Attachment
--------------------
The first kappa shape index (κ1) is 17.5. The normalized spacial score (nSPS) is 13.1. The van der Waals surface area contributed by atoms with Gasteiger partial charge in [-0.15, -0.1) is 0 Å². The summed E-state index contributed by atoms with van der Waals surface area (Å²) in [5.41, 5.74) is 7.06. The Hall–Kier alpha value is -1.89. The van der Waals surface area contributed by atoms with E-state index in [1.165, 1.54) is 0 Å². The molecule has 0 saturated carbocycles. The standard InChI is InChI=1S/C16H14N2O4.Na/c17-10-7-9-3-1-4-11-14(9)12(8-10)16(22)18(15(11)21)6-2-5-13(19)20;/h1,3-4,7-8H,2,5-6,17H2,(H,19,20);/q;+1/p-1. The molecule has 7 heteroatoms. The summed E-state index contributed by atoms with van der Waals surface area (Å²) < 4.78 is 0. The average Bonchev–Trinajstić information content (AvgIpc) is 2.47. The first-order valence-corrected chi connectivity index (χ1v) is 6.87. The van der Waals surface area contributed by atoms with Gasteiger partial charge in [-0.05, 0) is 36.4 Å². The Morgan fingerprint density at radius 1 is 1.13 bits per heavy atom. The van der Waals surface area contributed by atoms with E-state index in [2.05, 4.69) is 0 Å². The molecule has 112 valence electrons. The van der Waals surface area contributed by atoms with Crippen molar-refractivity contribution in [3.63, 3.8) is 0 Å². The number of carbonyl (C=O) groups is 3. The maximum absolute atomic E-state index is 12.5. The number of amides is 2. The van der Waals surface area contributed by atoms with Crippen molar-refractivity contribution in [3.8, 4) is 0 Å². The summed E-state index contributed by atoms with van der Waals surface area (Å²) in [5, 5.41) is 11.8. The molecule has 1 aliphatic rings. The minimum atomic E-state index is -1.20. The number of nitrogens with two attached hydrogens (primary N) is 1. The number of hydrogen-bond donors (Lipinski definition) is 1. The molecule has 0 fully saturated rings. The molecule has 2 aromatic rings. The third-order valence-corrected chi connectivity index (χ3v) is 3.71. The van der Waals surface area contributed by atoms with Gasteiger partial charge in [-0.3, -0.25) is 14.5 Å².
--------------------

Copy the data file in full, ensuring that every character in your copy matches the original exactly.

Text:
The first kappa shape index (κ1) is 17.5. The normalized spacial score (nSPS) is 13.1. The van der Waals surface area contributed by atoms with Gasteiger partial charge in [-0.15, -0.1) is 0 Å². The summed E-state index contributed by atoms with van der Waals surface area (Å²) in [5.41, 5.74) is 7.06. The Hall–Kier alpha value is -1.89. The van der Waals surface area contributed by atoms with E-state index in [1.165, 1.54) is 0 Å². The molecule has 0 saturated carbocycles. The standard InChI is InChI=1S/C16H14N2O4.Na/c17-10-7-9-3-1-4-11-14(9)12(8-10)16(22)18(15(11)21)6-2-5-13(19)20;/h1,3-4,7-8H,2,5-6,17H2,(H,19,20);/q;+1/p-1. The molecule has 7 heteroatoms. The summed E-state index contributed by atoms with van der Waals surface area (Å²) < 4.78 is 0. The average Bonchev–Trinajstić information content (AvgIpc) is 2.47. The first-order valence-corrected chi connectivity index (χ1v) is 6.87. The van der Waals surface area contributed by atoms with Gasteiger partial charge in [-0.05, 0) is 36.4 Å². The Morgan fingerprint density at radius 1 is 1.13 bits per heavy atom. The van der Waals surface area contributed by atoms with E-state index in [2.05, 4.69) is 0 Å². The molecule has 112 valence electrons. The van der Waals surface area contributed by atoms with Crippen molar-refractivity contribution in [3.63, 3.8) is 0 Å². The number of carbonyl (C=O) groups is 3. The maximum absolute atomic E-state index is 12.5. The number of amides is 2. The van der Waals surface area contributed by atoms with Crippen molar-refractivity contribution in [3.8, 4) is 0 Å². The summed E-state index contributed by atoms with van der Waals surface area (Å²) in [5, 5.41) is 11.8. The molecule has 1 aliphatic rings. The minimum atomic E-state index is -1.20. The number of nitrogens with two attached hydrogens (primary N) is 1. The number of hydrogen-bond donors (Lipinski definition) is 1. The molecule has 0 fully saturated rings. The molecule has 2 aromatic rings. The third-order valence-corrected chi connectivity index (χ3v) is 3.71. The van der Waals surface area contributed by atoms with Gasteiger partial charge in [-0.3, -0.25) is 14.5 Å².